Three Laramie High School students competed in the Wyoming State
Science Fair from March 3 through 5.

LHS juniors Alhena Islam, Arundathi Nair, and Joshua Arulsamy competed
in the Wyoming State Science Fair in Laramie, WY at the conference center. 

For the science fair, students had to share their research about a certain
question or problem that they wanted to solve pertaining to an area of
science, engineering, mathematics, or technology.

The science fair was for any Wyoming student in grades 6 through 12.
Schools from all throughout the state competed.

Three students from Laramie Middle School also competed at the Wyoming
State Science Fair.

The fair included two divisions: junior (for students in grades 6-8) and
senior (grades 9-12).

The students first competed at regionals and those who placed first through
third in the junior and senior divisions at regionals then competed at state.

Those students who placed first through third at state in the senior division
can now compete at a national competition.

The top three projects in the senior division from state were selected for
international competition.

Each project was done individually and was worked on for about two

Students were scored by a specific panel of judges based on their poster and
presentation about their project.

Islam received second place in her category in the senior division.

Islam’s project was about converting Near Infrared Window Light Activated
Adenylate Cyclase to Near Infrared Window Light Activated Guanylate

Adenylate Cyclase (AC) is a protein that produces the molecule cyclic
adenosine monophosphate (c-AMP). Guanylate Cyclase (GC) is another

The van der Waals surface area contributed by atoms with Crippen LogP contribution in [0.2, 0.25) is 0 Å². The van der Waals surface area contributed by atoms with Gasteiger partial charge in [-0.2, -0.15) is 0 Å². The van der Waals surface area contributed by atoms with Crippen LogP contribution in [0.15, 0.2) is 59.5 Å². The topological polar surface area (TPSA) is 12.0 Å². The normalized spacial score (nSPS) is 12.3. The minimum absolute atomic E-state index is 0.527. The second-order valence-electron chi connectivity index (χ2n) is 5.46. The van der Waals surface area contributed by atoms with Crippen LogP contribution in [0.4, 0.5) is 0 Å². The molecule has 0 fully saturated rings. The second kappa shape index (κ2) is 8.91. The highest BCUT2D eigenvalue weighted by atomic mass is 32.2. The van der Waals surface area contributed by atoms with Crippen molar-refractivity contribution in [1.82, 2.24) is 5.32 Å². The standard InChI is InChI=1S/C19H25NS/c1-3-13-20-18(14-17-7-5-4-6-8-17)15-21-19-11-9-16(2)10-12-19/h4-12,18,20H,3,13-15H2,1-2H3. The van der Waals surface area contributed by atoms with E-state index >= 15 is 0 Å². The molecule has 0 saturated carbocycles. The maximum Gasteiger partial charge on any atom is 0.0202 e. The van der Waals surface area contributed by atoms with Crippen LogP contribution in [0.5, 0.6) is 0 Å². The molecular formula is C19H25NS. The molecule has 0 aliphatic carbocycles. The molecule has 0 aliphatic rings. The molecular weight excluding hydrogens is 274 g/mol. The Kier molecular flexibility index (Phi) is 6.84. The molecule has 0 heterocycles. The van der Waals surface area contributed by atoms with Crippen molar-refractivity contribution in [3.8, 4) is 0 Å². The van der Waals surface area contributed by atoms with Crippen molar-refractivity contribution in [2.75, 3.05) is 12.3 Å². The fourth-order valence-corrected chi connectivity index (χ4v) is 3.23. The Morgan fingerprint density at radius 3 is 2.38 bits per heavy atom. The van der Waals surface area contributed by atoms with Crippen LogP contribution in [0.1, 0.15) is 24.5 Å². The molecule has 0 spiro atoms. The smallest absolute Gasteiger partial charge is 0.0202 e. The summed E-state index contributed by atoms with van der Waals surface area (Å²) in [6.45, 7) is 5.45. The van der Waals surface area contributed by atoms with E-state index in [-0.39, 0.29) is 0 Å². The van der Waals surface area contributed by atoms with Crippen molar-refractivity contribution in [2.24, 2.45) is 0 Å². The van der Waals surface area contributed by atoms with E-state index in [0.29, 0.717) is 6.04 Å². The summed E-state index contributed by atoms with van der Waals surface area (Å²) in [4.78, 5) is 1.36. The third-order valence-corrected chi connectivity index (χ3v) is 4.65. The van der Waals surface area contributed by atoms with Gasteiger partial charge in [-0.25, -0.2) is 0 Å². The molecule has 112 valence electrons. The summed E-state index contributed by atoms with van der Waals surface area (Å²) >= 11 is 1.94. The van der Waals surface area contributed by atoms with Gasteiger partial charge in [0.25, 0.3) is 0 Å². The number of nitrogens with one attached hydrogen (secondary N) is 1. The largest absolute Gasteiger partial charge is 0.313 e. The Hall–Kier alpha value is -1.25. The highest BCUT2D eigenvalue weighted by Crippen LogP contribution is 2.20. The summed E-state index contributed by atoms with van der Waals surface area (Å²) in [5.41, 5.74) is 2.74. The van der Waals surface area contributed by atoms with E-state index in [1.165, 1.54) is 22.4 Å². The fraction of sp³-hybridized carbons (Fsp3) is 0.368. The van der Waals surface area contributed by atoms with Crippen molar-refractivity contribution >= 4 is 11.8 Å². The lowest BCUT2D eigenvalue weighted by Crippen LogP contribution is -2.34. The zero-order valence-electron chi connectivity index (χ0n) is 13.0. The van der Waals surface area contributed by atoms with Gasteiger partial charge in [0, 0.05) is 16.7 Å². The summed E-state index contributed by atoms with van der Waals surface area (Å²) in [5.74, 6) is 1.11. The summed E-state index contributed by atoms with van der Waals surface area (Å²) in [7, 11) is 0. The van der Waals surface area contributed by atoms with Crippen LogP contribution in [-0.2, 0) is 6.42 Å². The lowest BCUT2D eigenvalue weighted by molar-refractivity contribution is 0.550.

protein that produces the molecule cyclic guanosine monophosphate (c-

The two molecules c-AMP and c-GMP regulate different physiological
functions and the proteins that produce them can be activated by light.

“If we could control these proteins with light, we would be able to control
any process or physiological functions related to these molecules with
light,” Islam said.

There is an already light activated AC called IlaM5-AC.

With Islam’s project, she wanted to change IlaM5-AC to activated GC by
changing some of the amino acids in IlaM5-AC’s amino acid sequence.

Islam succeeded in changing the IlaM5-AC from AC to GC, but the protein
is not light activated yet.

“My favorite part was doing the actual research and learning to use the lab
equipment. I love science because there is so much to learn but also so
much to be curious about. It gives us the ability to learn about the world
around us and the phenomena that occur,” Islam said.

“I hope more students join [the science fair], especially from Laramie, because we have an amazing resource, the university,” Islam said.

Islam enjoys biology and genetics specifically and wants to go into the
medical field in the future.

“The [Wyoming State] Science Fair is a really amazing experience that not only allows you to do your own independent research, but also builds your
public speaking skills and answering questions skillfully,” Islam said.